Published on 08 Nov 2021

Winner National Clinical Excellence Team Award @NMEA 2021

COVID-19 Research Workgroup

National Clinical Excellence Team Award 2021National Clinical Excellence Team Award 2021 featuring the 4 winners

The much anticipated National Medical Excellence Awards were presented by Minister for Health Ong Ye Kung at a ceremony on Friday 5 November.

Four individuals and two teams received the awards this year, for excellence in the areas of care quality, patient safety, research, as well as education and training. This annual national award recognises the efforts of outstanding clinicians, clinician scientists and other healthcare professionals for their contributions. It acknowledges their achievements in advancing healthcare, improving the standards of patient safety and driving research and education, which ultimately improve people's lives.

LKCMedicine celebrates the achievements of our faculty Associate Professor David Lye, Co-Director of our Infectious Disease research programme, and Dr Barnaby Young, a NHG-LKCMedicine Clinician-Scientist fellow. They are part of a workgroup that received the National Clinical Excellence Team Award 2021. 


2020 presented an unprecedented challenge for healthcare systems across the world. With reported COVID-19 cases rising in Asia, there was an urgent need to understand the novel coronavirus. This led to the establishment of the COVID-19 Research Workgroup (RWG), chaired by Professor Leo Yee Sin, Executive Director, National Centre for Infectious Diseases (NCID), with A/P David Lye, Director, Infectious Disease Research and Training Office, NCID as Deputy Chairman, and advised by Professor Tan Chorh Chuan, Chief Health Scientist, Ministry of Health (MOH). The RWG convened on 22 January 2020, a day before Singapore reported its first confirmed COVID-19 case, aimed at conducting studies to better understand COVID-19 and its transmission in Singapore.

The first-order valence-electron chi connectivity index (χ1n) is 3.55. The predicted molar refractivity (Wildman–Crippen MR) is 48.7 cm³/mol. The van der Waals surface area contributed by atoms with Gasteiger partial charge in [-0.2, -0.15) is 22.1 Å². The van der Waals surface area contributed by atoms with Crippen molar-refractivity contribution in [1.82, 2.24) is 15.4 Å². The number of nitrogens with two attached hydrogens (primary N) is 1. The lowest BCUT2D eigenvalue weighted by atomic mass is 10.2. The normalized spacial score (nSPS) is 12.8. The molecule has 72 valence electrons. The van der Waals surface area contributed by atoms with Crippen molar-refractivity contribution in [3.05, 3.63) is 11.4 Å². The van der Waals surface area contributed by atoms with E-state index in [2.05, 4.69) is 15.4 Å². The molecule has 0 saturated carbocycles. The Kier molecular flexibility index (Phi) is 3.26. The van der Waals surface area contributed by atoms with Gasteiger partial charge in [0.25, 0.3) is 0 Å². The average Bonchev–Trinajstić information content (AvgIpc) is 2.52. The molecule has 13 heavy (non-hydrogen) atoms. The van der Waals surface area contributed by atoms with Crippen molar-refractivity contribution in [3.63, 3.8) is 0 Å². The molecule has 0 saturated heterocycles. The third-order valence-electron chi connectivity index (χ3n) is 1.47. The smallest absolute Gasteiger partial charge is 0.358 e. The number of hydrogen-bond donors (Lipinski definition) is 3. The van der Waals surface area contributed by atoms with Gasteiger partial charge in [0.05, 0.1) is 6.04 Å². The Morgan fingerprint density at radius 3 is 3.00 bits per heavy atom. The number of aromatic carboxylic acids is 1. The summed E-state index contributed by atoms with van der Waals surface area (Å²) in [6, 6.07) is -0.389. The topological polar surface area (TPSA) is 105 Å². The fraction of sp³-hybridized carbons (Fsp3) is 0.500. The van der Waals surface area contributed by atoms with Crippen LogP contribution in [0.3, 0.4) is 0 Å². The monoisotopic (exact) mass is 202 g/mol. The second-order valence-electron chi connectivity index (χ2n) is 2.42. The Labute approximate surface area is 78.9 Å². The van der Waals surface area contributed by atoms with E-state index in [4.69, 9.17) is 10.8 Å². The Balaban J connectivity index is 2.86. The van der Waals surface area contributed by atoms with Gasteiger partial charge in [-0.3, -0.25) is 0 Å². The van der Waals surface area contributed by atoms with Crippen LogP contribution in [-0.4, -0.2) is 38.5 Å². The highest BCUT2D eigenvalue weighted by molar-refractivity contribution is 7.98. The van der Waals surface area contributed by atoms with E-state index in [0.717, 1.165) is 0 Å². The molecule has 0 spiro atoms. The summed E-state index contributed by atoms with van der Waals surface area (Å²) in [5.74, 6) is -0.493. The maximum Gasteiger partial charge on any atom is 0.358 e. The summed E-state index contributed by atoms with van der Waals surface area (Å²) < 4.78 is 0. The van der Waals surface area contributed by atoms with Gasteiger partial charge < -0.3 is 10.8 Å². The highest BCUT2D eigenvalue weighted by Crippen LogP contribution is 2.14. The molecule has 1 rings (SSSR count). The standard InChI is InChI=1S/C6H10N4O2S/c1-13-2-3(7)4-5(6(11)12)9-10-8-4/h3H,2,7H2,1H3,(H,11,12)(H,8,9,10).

A critical component of the RWG’s research was "PROTECT" – a multi-centre prospective study to detect novel pathogens and characterise emerging infections according to a pre-established outbreak drawer protocol developed in 2012 and coordinated by NCID. This protocol served as a foundation platform covering all public hospitals in Singapore, and enabled the collection of clinical data and biological samples for research. The first PROTECT subject was recruited on 24 January 2020, and as of December 2020 over 600 COVID-19 patients had participated.

The RWG has made significant research contributions in the COVID-19 pandemic, including: the development and validation of diagnostic tools, deeper insights and understanding of virus pathogenesis and transmission, biomarkers of disease severity, investigation of COVID-19 clusters in Singapore, characterisation of environmental contamination with the SARS-CoV-2 virus, development and evaluation of potential therapeutic agents, and a greater understanding of the socio-behavioural aspects of the pandemic on healthcare workers and other segments of the community. These research efforts in turn led to improved standards of care, diagnosis, health outcomes, and management of COVID-19 patients both locally and globally.

To-date, the RWG has contributed to some 212 publications. Notably, 23 of these publications are top-tier scientific journals, including the New England Journal of Medicine, The Lancet, JAMA, Science, Nature, and Cell.

Importantly, the RWG’s research findings have been translated and incorporated into investigation of outbreaks, infection control measures, and public health policies on quarantine and isolation, as well as the development of diagnosis and treatment methods benefitting patients and the wider community, both locally and internationally. Some of the significant diagnostic tools and treatments against COVID-19 include the world’s first SARS-CoV-2 neutralisation antibody test (cPassTM) to identify people previously infected with the virus and who developed an adaptive immune response; the use of remdesivir and baricitinib in the treatment of COVID-19 patients in Singapore, through the RWG’s participation in international clinical trials led by the United States’ (US) National Institutes of Health and which contributed to national and international treatment guidelines; and the provision of patient samples used to develop the Regeneron monoclonal antibodies, which have since been shown to be effective in treating hospitalised patients with severe COVID-19 in the RECOVERY trial in the United Kingdom (UK).

For their instrumental contributions and significant achievements in COVID-19 research, and management of the pandemic response in Singapore and globally, the COVID-19 RWG is awarded the National Clinical Excellence Team Award 2021.